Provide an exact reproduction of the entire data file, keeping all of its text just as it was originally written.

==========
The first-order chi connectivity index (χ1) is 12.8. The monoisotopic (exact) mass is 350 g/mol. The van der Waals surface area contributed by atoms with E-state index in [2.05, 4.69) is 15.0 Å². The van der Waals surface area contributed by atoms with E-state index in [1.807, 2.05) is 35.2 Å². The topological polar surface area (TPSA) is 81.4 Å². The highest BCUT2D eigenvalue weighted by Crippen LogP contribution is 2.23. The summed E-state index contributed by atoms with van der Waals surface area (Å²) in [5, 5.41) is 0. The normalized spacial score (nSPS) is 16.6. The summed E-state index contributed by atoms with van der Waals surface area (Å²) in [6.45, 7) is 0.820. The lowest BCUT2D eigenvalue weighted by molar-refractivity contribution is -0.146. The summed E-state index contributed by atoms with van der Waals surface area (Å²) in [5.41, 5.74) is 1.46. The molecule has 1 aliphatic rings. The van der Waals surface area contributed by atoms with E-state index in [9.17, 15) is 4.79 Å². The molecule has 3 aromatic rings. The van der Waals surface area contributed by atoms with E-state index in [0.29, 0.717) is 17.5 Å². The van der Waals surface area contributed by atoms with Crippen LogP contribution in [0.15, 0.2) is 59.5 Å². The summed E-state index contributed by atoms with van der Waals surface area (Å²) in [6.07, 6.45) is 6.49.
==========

The first-order chi connectivity index (χ1) is 12.8. The monoisotopic (exact) mass is 350 g/mol. The van der Waals surface area contributed by atoms with E-state index in [2.05, 4.69) is 15.0 Å². The van der Waals surface area contributed by atoms with E-state index in [1.807, 2.05) is 35.2 Å². The topological polar surface area (TPSA) is 81.4 Å². The highest BCUT2D eigenvalue weighted by Crippen LogP contribution is 2.23. The summed E-state index contributed by atoms with van der Waals surface area (Å²) in [5, 5.41) is 0. The normalized spacial score (nSPS) is 16.6. The summed E-state index contributed by atoms with van der Waals surface area (Å²) in [6.45, 7) is 0.820. The lowest BCUT2D eigenvalue weighted by molar-refractivity contribution is -0.146. The summed E-state index contributed by atoms with van der Waals surface area (Å²) in [5.41, 5.74) is 1.46. The molecule has 1 aliphatic rings. The van der Waals surface area contributed by atoms with E-state index in [9.17, 15) is 4.79 Å². The molecule has 3 aromatic rings. The van der Waals surface area contributed by atoms with E-state index in [0.29, 0.717) is 17.5 Å². The van der Waals surface area contributed by atoms with Crippen LogP contribution in [0.15, 0.2) is 59.5 Å². The summed E-state index contributed by atoms with van der Waals surface area (Å²) in [6.07, 6.45) is 6.49.